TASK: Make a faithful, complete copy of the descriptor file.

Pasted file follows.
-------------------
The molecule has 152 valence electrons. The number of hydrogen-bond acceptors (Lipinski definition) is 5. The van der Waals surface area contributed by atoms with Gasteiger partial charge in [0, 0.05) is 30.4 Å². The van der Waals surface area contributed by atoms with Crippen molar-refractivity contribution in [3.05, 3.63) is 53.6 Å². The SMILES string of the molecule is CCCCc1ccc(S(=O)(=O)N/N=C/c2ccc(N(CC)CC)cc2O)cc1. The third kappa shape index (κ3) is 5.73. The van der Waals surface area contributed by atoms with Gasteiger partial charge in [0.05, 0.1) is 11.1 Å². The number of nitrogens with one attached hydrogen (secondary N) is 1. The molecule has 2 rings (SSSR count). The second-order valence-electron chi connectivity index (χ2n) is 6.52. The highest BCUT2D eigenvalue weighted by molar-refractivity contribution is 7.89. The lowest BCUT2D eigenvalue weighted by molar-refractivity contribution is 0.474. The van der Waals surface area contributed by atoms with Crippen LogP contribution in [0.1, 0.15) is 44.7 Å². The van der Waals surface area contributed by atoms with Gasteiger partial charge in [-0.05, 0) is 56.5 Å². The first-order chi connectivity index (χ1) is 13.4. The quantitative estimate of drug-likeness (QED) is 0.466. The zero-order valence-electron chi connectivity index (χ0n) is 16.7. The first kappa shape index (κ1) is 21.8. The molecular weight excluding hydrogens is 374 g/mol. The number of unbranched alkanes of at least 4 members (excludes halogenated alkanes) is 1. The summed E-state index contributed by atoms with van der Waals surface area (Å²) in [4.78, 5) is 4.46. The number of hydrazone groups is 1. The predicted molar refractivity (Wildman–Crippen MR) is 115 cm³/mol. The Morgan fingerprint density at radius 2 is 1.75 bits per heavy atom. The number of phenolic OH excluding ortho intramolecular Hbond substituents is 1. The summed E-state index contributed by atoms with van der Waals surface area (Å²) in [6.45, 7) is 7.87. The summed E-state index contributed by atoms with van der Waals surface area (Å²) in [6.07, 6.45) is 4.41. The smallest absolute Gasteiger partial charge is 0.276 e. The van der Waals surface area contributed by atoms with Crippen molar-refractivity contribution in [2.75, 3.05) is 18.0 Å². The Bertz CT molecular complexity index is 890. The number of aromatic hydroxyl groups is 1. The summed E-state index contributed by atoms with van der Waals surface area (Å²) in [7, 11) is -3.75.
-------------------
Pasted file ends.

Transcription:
The molecule has 152 valence electrons. The number of hydrogen-bond acceptors (Lipinski definition) is 5. The van der Waals surface area contributed by atoms with Gasteiger partial charge in [0, 0.05) is 30.4 Å². The van der Waals surface area contributed by atoms with Crippen molar-refractivity contribution in [3.05, 3.63) is 53.6 Å². The SMILES string of the molecule is CCCCc1ccc(S(=O)(=O)N/N=C/c2ccc(N(CC)CC)cc2O)cc1. The third kappa shape index (κ3) is 5.73. The van der Waals surface area contributed by atoms with Gasteiger partial charge in [0.05, 0.1) is 11.1 Å². The number of nitrogens with one attached hydrogen (secondary N) is 1. The molecule has 2 rings (SSSR count). The second-order valence-electron chi connectivity index (χ2n) is 6.52. The highest BCUT2D eigenvalue weighted by molar-refractivity contribution is 7.89. The lowest BCUT2D eigenvalue weighted by molar-refractivity contribution is 0.474. The van der Waals surface area contributed by atoms with Crippen LogP contribution in [0.1, 0.15) is 44.7 Å². The van der Waals surface area contributed by atoms with Gasteiger partial charge in [-0.05, 0) is 56.5 Å². The first-order chi connectivity index (χ1) is 13.4. The quantitative estimate of drug-likeness (QED) is 0.466. The zero-order valence-electron chi connectivity index (χ0n) is 16.7. The first kappa shape index (κ1) is 21.8. The molecular weight excluding hydrogens is 374 g/mol. The number of unbranched alkanes of at least 4 members (excludes halogenated alkanes) is 1. The summed E-state index contributed by atoms with van der Waals surface area (Å²) in [4.78, 5) is 4.46. The number of hydrazone groups is 1. The predicted molar refractivity (Wildman–Crippen MR) is 115 cm³/mol. The Morgan fingerprint density at radius 2 is 1.75 bits per heavy atom. The number of phenolic OH excluding ortho intramolecular Hbond substituents is 1. The summed E-state index contributed by atoms with van der Waals surface area (Å²) in [6.45, 7) is 7.87. The summed E-state index contributed by atoms with van der Waals surface area (Å²) in [6.07, 6.45) is 4.41. The smallest absolute Gasteiger partial charge is 0.276 e. The van der Waals surface area contributed by atoms with Crippen molar-refractivity contribution in [2.75, 3.05) is 18.0 Å². The Bertz CT molecular complexity index is 890. The number of aromatic hydroxyl groups is 1. The summed E-state index contributed by atoms with van der Waals surface area (Å²) in [7, 11) is -3.75.